No Arizona resort or restaurant garnered five stars this year in the Mobil Travel Guide's annual hotel ratings announced Thursday.
And the number of local properties that earned four stars — the second-best category — was only about a third as big as a year ago.
Now part of ExxonMobil, the Mobil guides have been rating resorts and their restaurants for travelers since 1958. For the 2004 guides, the raters checked out 19,000 places to stay and dine, said Sandy Duhe, ExxonMobil spokeswoman. Only 30 U.S. hotels and 13 restaurants earned five stars, while 138 inns and 167 restaurants picked up four-star ratings, Duhe said.
Last year the Phoenician, which had been holding the state’s five-star hotel spot alone after Camelback Inn tumbled down to four-stardom in 2000, dropped a notch. But the Phoenician’s posh Mary Elaine’s eatery still earned five stars in the 2003 restaurant ratings.
This year Mary Elaine’s also lost a star, leaving the once-stellar East Valley without a glimmer from the top tier.
California shines brightest this year, according to Mobil, with seven hotels and three restaurants earning a whole handful of stars. New York has six five-star winners and Florida and Illinois each have four. But even worse than the loss of Arizona’s last five-star winner is the number of local inns and eateries that fell out of the four-star category. Only four Arizona hotels and six restaurants were ranked in the second best category this year. All the hotels and half the restaurants are in Scottsdale or east Phoenix. Last year 15 Arizona hotels and 12 restaurants earned four stars.
Among the hotels dropped from the four-star list for 2004 are the Fairmont Scottsdale Princess Resort and the Hyatt Regency Scottsdale Resort at Gainey Ranch in Scottsdale, Marriott’s Camelback Inn in Paradise Valley, and the Arizona Biltmore Resort and Royal Palms Hotel & Casitas, both in east Phoenix.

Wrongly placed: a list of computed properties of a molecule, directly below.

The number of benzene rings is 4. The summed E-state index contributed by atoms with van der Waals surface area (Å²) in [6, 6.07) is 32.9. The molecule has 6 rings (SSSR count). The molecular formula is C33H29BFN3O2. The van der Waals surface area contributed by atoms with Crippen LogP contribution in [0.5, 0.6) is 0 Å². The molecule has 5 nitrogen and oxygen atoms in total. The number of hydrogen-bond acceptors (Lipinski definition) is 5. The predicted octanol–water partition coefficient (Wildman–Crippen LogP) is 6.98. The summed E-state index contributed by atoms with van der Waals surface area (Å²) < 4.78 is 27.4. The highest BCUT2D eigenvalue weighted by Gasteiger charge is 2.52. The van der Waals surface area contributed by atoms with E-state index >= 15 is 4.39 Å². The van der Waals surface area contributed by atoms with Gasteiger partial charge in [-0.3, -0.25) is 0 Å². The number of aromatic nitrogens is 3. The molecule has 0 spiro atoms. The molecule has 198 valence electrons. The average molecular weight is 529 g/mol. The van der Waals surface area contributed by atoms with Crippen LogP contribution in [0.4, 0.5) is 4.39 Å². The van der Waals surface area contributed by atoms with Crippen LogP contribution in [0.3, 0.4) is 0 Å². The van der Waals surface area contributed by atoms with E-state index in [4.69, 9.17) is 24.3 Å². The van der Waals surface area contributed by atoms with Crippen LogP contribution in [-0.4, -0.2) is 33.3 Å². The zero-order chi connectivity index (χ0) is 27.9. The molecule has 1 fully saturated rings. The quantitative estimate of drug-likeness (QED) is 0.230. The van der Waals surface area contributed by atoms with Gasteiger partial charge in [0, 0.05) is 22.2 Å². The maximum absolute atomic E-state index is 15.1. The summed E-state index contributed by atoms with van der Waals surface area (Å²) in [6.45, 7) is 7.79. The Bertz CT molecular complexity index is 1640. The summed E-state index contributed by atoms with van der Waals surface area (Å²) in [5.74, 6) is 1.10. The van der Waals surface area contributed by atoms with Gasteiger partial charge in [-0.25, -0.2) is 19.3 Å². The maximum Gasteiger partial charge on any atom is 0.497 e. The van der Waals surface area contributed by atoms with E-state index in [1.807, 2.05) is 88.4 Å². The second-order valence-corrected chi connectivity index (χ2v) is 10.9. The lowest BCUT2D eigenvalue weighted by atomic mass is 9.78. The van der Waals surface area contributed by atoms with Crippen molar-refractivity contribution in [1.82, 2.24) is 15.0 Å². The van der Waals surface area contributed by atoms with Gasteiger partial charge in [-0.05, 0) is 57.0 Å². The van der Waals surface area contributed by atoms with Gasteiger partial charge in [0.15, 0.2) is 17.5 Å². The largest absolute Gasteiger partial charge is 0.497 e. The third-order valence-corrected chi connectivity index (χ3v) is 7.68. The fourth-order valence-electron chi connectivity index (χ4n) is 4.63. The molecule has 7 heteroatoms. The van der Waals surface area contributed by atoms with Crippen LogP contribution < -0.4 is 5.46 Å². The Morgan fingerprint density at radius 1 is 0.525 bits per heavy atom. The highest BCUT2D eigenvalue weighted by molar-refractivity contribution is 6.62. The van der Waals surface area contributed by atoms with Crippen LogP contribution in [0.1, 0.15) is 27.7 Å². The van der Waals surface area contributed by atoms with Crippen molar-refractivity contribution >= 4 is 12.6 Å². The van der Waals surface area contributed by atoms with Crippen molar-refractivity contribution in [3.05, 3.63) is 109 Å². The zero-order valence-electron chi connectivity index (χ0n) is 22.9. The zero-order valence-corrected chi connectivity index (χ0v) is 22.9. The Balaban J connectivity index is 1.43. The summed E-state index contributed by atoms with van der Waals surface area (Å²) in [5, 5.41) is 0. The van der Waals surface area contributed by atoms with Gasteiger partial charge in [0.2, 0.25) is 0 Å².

Restaurants falling from four-star favor this year are La Hacienda and Marquesa at the Fairmont in Scottsdale, Latilla Room at the Boulders in Carefree, the Phoenician’s Terrace Dining Room and the Royal Palms’ T. Cook’s in east Phoenix.
Duhe said it’s still a significant accomplishment for those that hung on.
“Four and five-star properties make up the top 2 percent of all 19,000, and having 10 is an extraordinary testament to the hospitality industry in the state,” Duhe said. “Arizona has an excellent selection of resorts and restaurants.” Only a week ago, The Phoenician received a lot more respect from Conde Nast Traveler magazine whose subscribers rated it third best hotel in the nation.
The resort has been working on improvements since losing a star last year, said general manager Mark Vinciguerra at the time. “Everybody is recommitted to a five-star, five-diamond basis,” Vinciguerra said. “We feel we are headed in the right direction in taking it to the next level this year.”
Among the strategies is a $7 million spruce up of the property, which includes revamps of Mary Elaine’s and Terrace restaurants and is scheduled to be completed by year-end, he said. At least $1 million of that was tapped to enhance Mary Elaine’s elegant decor, including new tall-back leather chairs.
Scottsdale Convention & Visitors Bureau president Rachel Sacco said often technical requirements deemed important by guide raters but not necessarily by guests can knock a property down a peg or two.
“Our resorts are all of a four- or five-star caliber,” she said. “I think our hotels have made a conscious effort to invest money in improving the guest experience. We continue to be acknowledged as a No. 1 destination for the meetings industry.”
Sacco said Scottsdale area resorts still rate high in consumer surveys, such as the recent Conde Nast Traveler poll. And she said guests’ opinions are more important than those of professional raters.
“In a perfect world we’d like to see our resorts dominate (the Mobil guides) as they have in the past, but am I worried? No,” Sacco said.
Duhe said formerly favored hotels sometimes lose their luster because consumers’ expectations keep rising rather than because the hotels are deteriorating.
“It’s a moving target,” Duhe said. “A property couldn’t stay the same for five years in a row and expect to (get the same star rating).”